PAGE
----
### Linear trends from integrated time-series

One possibility would be a simply integrated time-series, i.e.

\[ \begin{gathered} \Delta y_t=\epsilon_t\\ \epsilon_t \sim\text{ some distribution} \end{gathered} \] It is an interesting exercise to simulate data from such a model using a plain standard normal distribution.

As it turns out, samples from this time-series appear to exhibit linear trends with potential change points. However, it is clear that these trends and change points occur completely at random.

This implies that simply fitting piece-wise linear functions to forecast such trends can be a dangerous approach. After all, if the changes are occurring at random, then all linear trend lines are mere artifacts of the random data-generating process.

As an important disclaimer, though, ‘unpredictable’ means unpredictable from the time-series itself. An external feature might still be able to accurately forecast potential change points. Here, however, we presume that the time-series is our solely available source of information.

Below, you can see an example of the described phenomenon. While there appears to be a trend change at around t=50, this change is purely random. The upward trend after t=50 also stalls at around t=60. Imagine how your model would have performed if you extrapolated the upward trend after t=60.

Of course, the saying goes ‘never say never’, even in those settings. However, you should really know what you are doing if you apply such models.

### Seasonal patterns

Similarly to how a simple integration produceds trends, we can also create seasonal patterns:

Formally, we now need the s-th difference of our seasonal process to be a stationary process, e.g. \[
\begin{gathered}
\Delta_s y_t=\epsilon_t\\
\epsilon_t \sim\text{ some distribution}
\end{gathered}
\] The inverse operation - transforming the i.i.d. process back to the seasonally integrated - works similarly to the one before: \[
\hat{y}_t=y_{t-s}+\Delta_s \hat{y}_t
\] You can think of the inverse operation of seasonal differencing as a cumsum operation over s periods. Since I am not aware of a respective, native Python function, I decided to do `reshape->cumsum->reshape`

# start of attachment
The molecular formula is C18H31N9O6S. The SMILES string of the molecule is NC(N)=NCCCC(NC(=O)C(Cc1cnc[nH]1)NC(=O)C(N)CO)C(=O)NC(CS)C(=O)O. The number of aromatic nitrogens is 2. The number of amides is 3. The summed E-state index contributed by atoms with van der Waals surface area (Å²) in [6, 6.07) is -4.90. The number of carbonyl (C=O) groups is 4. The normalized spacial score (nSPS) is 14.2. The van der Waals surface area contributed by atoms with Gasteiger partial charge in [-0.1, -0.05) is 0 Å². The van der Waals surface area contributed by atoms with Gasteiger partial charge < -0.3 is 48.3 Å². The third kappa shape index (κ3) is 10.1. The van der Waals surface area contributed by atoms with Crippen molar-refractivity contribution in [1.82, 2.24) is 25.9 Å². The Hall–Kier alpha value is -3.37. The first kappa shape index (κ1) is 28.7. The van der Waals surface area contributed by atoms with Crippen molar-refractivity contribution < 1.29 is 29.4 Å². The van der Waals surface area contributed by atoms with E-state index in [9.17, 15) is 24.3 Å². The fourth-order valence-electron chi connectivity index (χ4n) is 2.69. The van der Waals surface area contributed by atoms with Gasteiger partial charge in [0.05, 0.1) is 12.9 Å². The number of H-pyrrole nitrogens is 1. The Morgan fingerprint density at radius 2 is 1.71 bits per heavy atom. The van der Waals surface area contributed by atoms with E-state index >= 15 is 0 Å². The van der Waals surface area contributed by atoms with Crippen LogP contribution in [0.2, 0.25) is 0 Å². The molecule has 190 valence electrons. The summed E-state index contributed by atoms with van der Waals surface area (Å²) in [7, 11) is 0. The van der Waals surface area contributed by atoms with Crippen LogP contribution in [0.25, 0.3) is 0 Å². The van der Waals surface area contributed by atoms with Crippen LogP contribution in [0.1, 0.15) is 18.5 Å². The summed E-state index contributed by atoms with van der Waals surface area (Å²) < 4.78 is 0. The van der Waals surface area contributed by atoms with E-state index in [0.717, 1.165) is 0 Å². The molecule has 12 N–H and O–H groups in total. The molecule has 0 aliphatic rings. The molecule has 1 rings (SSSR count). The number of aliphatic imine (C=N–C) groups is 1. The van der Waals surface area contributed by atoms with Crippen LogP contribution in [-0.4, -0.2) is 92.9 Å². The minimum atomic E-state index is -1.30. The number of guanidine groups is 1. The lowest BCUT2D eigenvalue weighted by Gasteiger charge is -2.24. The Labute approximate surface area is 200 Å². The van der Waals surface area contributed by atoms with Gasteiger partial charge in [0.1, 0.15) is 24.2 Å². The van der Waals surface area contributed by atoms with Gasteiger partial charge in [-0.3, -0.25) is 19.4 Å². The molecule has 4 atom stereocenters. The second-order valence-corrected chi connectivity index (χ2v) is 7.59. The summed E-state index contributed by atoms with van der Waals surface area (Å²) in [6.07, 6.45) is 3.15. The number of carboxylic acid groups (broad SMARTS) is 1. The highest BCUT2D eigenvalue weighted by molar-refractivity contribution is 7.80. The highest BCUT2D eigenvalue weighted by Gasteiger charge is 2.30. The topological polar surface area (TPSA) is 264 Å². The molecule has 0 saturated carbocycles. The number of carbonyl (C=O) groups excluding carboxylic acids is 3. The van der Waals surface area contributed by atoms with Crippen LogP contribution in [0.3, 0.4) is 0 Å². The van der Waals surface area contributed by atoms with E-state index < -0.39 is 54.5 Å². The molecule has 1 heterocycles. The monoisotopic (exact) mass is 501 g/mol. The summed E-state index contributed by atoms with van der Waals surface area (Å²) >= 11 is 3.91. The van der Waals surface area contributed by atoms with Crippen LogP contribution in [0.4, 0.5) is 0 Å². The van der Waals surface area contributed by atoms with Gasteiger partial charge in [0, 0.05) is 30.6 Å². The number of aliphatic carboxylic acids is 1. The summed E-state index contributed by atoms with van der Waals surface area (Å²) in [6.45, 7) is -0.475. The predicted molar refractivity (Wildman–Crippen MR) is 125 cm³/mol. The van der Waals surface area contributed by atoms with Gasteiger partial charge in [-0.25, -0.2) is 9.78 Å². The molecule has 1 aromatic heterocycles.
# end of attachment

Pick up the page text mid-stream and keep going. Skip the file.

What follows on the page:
to get the desired outcome. Below is an example with \(s=4\):

```
import numpy as np
import matplotlib.pyplot as plt
321)
np.random.seed(
= np.random.normal(size = (100))
white_noise = np.cumsum(white_noise.reshape((25,4)),0).reshape(-1)
seasonal_series
= (16,5))
plt.figure(figsize ="blue")
plt.plot(seasonal_series,color=0)
plt.margins(x=0.5); plt.grid(alpha
```

As you can see, the generated time-series looks reasonably realistic. We could easily sell this as quarterly sales numbers of some product to an unsuspecting Data Scientist.

We could even combine both types of integration to generate a seasonal time-series with trending behavior:

```
import matplotlib.pyplot as plt
123)
np.random.seed(
= np.random.normal(size = (240))
white_noise = np.cumsum(np.cumsum(white_noise.reshape((20,12)),0).reshape(-1))
integrated_series
= (16,5))
plt.figure(figsize ="blue")
plt.plot(integrated_series,color=0)
plt.margins(x=0.5); plt.grid(alpha
```

At this point, you will probably realize that the title of this article was a little click-baity. Integrated time-series are, in fact, purely linear models. However, I believe that most people wouldn’t consider a model with, more-or-less, zero parameters a typical linear model.

### Memory effects through integration

Another interesting property of integrated time-series is the ability to model memory effects.

This effect can be seen particularly well when there are larger shocks or outliers in our data. Consider the below example, which shows seasonal integration of order \(s=12\) over i.i.d. draws from a standard Cauchy distribution:

```
import numpy as np
import matplotlib.pyplot as plt
987)
np.random.seed(
#cauchy distribution is equivalent to a Student-T with 1 degree of freedom
#see https://stats.stackexchange.com/questions/151854/a-normal-divided-by-the-sqrt-chi2s-s-gives-you-a-t-distribution-proof
= np.random.normal(size = (120))/np.sqrt(np.random.normal(size = (120))**2)
heavy_tailed_noise = np.cumsum(heavy_tailed_noise.reshape((10,12)),0).reshape(-1)
seasonal_series
= plt.subplots(figsize = (24,8), nrows=1, ncols=2)
fig, axs
0].plot(heavy_tailed_noise,color="blue")
axs[0].margins(x=0)
axs[0].grid(alpha=0.5)
axs[
1].plot(seasonal_series,color="blue")
axs[1].margins(x=0)
axs[1].grid(alpha=0.5); axs[
```

The first large shock in the i.i.d. Cauchy series at around t=20 is sustained over the whole integrated series on the right. Over time, more shocks occur, which are also sustained.

This memory property can be very useful in practice. For example, the economic shocks from the pandemic have caused persistent changes in many time-series.

## Benchmarking against NBEATS and NHITS

Let us now use the AirPassengers dataset from Nixtla’s neuralforecast for a quick evaluation of the above ideas. If you are regularly reading my articles, you might remember the general procedure from this one.

First, we split the data into a train and test period, with the latter consisting of 36 months of data:

```
import pandas as pd
from neuralforecast.utils import AirPassengersDF
= AirPassengersDF.iloc[:,1:]
df = ["date","sales"]
df.columns = pd.to_datetime(df["date"])
df.index
= df["sales"]
sales
= sales.iloc[:-36]
train = sales.iloc[-36:]
test
= (16,8))
plt.figure(figsize ="blue",label="Train")
plt.plot(train,color="red",label="Test")
plt.plot(test,color
plt.legend()=0)
plt.margins(x=0.5); plt.grid(alpha
```